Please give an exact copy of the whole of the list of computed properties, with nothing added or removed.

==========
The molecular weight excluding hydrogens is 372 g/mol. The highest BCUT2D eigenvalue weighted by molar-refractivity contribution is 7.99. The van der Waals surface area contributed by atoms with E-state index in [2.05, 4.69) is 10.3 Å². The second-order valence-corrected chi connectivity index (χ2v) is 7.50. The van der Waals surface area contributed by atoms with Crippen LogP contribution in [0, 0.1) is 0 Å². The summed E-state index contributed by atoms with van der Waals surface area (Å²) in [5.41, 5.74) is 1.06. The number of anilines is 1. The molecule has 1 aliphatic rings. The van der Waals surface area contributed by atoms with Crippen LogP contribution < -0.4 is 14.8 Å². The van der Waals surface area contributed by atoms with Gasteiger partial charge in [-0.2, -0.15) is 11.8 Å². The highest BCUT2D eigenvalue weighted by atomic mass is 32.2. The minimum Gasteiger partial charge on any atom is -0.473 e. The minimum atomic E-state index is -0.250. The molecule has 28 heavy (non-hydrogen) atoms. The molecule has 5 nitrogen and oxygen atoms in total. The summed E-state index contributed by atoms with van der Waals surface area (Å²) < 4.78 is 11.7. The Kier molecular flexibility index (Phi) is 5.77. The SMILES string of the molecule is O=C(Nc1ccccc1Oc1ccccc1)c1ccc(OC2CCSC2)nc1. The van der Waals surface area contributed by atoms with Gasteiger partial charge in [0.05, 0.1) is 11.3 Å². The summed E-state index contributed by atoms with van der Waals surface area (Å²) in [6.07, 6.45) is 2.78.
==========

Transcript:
The molecular weight excluding hydrogens is 372 g/mol. The highest BCUT2D eigenvalue weighted by molar-refractivity contribution is 7.99. The van der Waals surface area contributed by atoms with E-state index in [2.05, 4.69) is 10.3 Å². The second-order valence-corrected chi connectivity index (χ2v) is 7.50. The van der Waals surface area contributed by atoms with Crippen LogP contribution in [0, 0.1) is 0 Å². The summed E-state index contributed by atoms with van der Waals surface area (Å²) in [5.41, 5.74) is 1.06. The number of anilines is 1. The molecule has 1 aliphatic rings. The van der Waals surface area contributed by atoms with Crippen LogP contribution < -0.4 is 14.8 Å². The van der Waals surface area contributed by atoms with Gasteiger partial charge in [-0.2, -0.15) is 11.8 Å². The highest BCUT2D eigenvalue weighted by atomic mass is 32.2. The minimum Gasteiger partial charge on any atom is -0.473 e. The minimum atomic E-state index is -0.250. The molecule has 28 heavy (non-hydrogen) atoms. The molecule has 5 nitrogen and oxygen atoms in total. The summed E-state index contributed by atoms with van der Waals surface area (Å²) < 4.78 is 11.7. The Kier molecular flexibility index (Phi) is 5.77. The SMILES string of the molecule is O=C(Nc1ccccc1Oc1ccccc1)c1ccc(OC2CCSC2)nc1. The van der Waals surface area contributed by atoms with Gasteiger partial charge in [0.05, 0.1) is 11.3 Å². The summed E-state index contributed by atoms with van der Waals surface area (Å²) in [6.07, 6.45) is 2.78.